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Class defends ENGL 418

Arizona Daily Wildcat
April 21, 1999
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To the editor,

Our class, Women and Literature, English 418, feels that it is time to have our say in this fiasco around the nature and content of our studies.

There are three distinct accusations regarding this class. First, the books we use are available through the UA bookstore. Any direct attack on our professor or the department she represents is biased; many other classes use Antigone's to supply books, including literature classes, religious studies, women's studies and anthropology classes, to name a few. Attack them all if there is a problem with the book policy.

Second, the syllabus we were given, along with the professor's introduction, was in no way misleading about the course content. We were told, "This course examines the relationships among writing, representation, and space(s) in writings by and about women from differing centuries and backgrounds."

We have read Woolf, de Beauvoir and Freud, as well as other more contemporary authors, which has included one novel which contained some lesbian issues.

This leads to the third accusation. We, as a class, are not sure what is meant by "obscene." For some of us, pornography is obscene. For others, foul language. And others, violence. These, as well as homosexuality and sexuality in general are topics in almost all social sciences courses, in some form or another. We understand that each person has a right to follow her or his belief system and set of personal morals. We only suggest that any student who is personally offended by evolution, or homosexual novelists, or the Holocaust, would take a mature action and simply drop the class. No circus, no papers, no letters to the state Legislature.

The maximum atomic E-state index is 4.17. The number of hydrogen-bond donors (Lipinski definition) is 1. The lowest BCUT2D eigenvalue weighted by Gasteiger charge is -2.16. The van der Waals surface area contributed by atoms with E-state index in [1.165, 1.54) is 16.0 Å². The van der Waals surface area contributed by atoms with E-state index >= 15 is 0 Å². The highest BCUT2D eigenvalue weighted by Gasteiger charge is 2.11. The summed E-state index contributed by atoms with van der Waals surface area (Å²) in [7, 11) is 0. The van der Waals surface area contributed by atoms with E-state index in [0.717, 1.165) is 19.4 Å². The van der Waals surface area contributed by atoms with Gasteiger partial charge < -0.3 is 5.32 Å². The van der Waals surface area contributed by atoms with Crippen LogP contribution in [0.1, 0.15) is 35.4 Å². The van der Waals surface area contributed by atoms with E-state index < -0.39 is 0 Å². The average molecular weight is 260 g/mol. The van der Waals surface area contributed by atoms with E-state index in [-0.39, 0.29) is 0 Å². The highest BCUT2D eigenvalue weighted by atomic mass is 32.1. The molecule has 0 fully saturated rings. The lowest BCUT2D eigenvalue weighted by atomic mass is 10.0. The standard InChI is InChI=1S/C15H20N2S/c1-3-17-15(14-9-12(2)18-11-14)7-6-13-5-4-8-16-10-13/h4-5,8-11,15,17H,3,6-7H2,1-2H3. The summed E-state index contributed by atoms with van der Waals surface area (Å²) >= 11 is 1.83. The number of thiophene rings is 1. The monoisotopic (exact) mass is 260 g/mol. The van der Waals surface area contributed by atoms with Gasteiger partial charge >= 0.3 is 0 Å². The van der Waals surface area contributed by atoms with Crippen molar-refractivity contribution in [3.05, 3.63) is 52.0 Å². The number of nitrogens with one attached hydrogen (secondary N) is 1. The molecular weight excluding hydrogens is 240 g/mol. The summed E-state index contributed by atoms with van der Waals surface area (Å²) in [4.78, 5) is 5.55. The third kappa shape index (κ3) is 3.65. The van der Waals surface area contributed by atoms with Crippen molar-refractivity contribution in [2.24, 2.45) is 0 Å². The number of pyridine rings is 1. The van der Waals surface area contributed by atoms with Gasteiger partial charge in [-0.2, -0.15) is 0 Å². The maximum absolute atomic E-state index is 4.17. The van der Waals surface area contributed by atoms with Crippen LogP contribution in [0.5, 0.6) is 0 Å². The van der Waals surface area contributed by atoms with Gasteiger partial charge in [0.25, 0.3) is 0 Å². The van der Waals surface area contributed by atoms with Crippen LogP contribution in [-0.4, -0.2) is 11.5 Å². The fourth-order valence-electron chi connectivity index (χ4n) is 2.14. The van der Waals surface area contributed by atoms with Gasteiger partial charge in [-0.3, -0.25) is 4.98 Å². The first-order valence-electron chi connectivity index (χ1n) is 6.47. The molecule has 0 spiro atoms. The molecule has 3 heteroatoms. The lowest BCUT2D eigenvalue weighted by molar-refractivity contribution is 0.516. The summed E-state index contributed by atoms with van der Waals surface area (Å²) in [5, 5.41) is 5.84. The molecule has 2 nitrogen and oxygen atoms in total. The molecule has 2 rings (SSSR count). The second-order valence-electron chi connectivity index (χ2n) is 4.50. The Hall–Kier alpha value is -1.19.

The rest of us would like to get on with our education without the disruption and drama.

As a side note, this class has outlined some basic themes in women's lives, including gendered spaces, money, love, hunger, fear, sexuality, religion, coming of age, lesbian issues, and, curiously enough, family issues such as mother-daughter relationships.

We enjoy this class, we are learning, and we are paying for the class. No one is forcing any of us to take this class, though most of us would recommend it.

Just a few thoughts from some of the students.

Current students in English 418: Women and Literature